Singing practice decrease snoring

Are you a pathological snorer-or your partner? Joining a choir, or taking lessons in singing, may help. A UK study showed a vocal exercise program developed by a choir director helped to minimize snoring.

The clinical trial, carried out by Exeter University and the Royal Devon and Exeter NHS Foundation Trust, showed that singing exercises, which strengthen some muscles of the throat, also alleviated symptoms of obstructive sleep apnea, a disorder in which people stop breathing during deep sleep.

In the soft palate and upper throat (the pharyngeal muscles), snoring and obstructive sleep apnea may result from weak muscles.

Serious singers by doing such vocal exercises develop the tone and power of certain muscles.

The study came about because choir director Alise Ojay contacted Malcolm Hilton, an otolaryngologist consultant at Exeter hospital and subdean of Exeter Medical School University.

Dr. Hilton explains:

“Alise told me that a number of people had benefitted from the singing exercise programme she had devised to strengthen the throat muscles. I then set up this trial and the results have been really interesting.”

Hilton reports that millions of people are affected by snoring and obstructive sleep apnea. Snoring may not be a life-threatening disease, but it disrupts lives and frequently requires medical advice from the sufferers.

In comparison, obstructive sleep apnea (OSA) is potentially even more severe. It can cause people to stop breathing during deep sleep, and significantly decrease the quality of sleep.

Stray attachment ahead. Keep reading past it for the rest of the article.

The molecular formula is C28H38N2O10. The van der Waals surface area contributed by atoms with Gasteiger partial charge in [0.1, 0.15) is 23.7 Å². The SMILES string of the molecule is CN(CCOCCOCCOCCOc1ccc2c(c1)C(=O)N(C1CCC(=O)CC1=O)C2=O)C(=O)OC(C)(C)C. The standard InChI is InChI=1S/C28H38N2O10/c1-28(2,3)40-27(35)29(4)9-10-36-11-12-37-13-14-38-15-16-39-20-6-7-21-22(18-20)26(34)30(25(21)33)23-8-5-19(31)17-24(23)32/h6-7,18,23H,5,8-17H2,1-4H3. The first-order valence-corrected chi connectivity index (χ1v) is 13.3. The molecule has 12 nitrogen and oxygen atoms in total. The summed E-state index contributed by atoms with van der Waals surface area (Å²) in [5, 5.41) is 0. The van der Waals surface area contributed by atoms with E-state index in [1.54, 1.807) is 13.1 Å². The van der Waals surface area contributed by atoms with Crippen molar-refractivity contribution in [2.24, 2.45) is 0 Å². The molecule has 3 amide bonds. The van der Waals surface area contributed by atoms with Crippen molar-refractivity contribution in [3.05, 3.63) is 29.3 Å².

A recent study showed that mild obstructive sleep apnea may increase the risk of sudden heart death. Dr. Hilton:

“It’s often suspected that OSA may lead to road injuries and high blood pressure.”

The team recruited 60 chronic snorers and 60 people with mild to severe sleep apnea for the study.

  • The participants from each group were randomly assigned to either follow a program of singing exercises for three months, or no intervention.
  • The self-guided exercise program was provided on a box-set of three audio CDs, and could be completed in around 20 minutes each day.

The outcomes at the end of the trial showed that the regular singing exercises reduced snoring intensity, frequency and loudness, and improved sleep efficiency. There were no modifications of this sort in the participants who were not asked to do the exercises.

Hilton says the exercises weren’t complicated, and over the three-month trial two-thirds of the participants asked to do them accomplished this on most days.

He adds that the results open up a “absolute new path” of alternative treatments without needing to undergo surgery, which is good news for snorers:

“I was open-minded about it. I had no expectations but it was an interesting concept.

There is not already a quick-fix treatment for snoring. It is a condition where, if you could find a non-invasive treatment, that would be very beneficial.”

But for better results Hilton recommends that the exercises should be followed by improvements in lifestyle, such as weight loss. A main contributor to snoring is overweight.

Study reported in July 2013 showed that people singing together in a group synchronized heart rates. Written by Catharine Paddock PhD

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